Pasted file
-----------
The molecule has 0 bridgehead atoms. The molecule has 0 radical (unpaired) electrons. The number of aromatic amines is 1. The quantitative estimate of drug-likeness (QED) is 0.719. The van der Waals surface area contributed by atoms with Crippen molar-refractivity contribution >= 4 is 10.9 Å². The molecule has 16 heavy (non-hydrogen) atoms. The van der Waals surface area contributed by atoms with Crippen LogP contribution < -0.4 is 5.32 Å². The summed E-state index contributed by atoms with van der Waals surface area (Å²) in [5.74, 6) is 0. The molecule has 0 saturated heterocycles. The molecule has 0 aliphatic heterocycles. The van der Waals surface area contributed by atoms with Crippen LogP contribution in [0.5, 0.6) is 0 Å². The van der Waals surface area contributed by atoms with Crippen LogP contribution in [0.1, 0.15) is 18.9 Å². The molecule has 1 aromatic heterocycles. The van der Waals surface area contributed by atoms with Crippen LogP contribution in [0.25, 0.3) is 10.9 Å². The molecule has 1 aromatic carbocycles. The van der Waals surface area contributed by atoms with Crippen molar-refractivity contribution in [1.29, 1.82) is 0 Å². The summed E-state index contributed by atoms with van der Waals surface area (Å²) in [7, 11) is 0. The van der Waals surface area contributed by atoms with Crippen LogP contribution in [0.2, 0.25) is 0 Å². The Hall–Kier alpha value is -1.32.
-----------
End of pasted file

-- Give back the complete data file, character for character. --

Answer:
The molecule has 0 bridgehead atoms. The molecule has 0 radical (unpaired) electrons. The number of aromatic amines is 1. The quantitative estimate of drug-likeness (QED) is 0.719. The van der Waals surface area contributed by atoms with Crippen molar-refractivity contribution >= 4 is 10.9 Å². The molecule has 16 heavy (non-hydrogen) atoms. The van der Waals surface area contributed by atoms with Crippen LogP contribution < -0.4 is 5.32 Å². The summed E-state index contributed by atoms with van der Waals surface area (Å²) in [5.74, 6) is 0. The molecule has 0 saturated heterocycles. The molecule has 0 aliphatic heterocycles. The van der Waals surface area contributed by atoms with Crippen LogP contribution in [0.5, 0.6) is 0 Å². The van der Waals surface area contributed by atoms with Crippen LogP contribution in [0.1, 0.15) is 18.9 Å². The molecule has 1 aromatic heterocycles. The van der Waals surface area contributed by atoms with Crippen LogP contribution in [0.25, 0.3) is 10.9 Å². The molecule has 1 aromatic carbocycles. The van der Waals surface area contributed by atoms with Crippen molar-refractivity contribution in [1.29, 1.82) is 0 Å². The summed E-state index contributed by atoms with van der Waals surface area (Å²) in [7, 11) is 0. The van der Waals surface area contributed by atoms with Crippen LogP contribution in [0.2, 0.25) is 0 Å². The Hall–Kier alpha value is -1.32.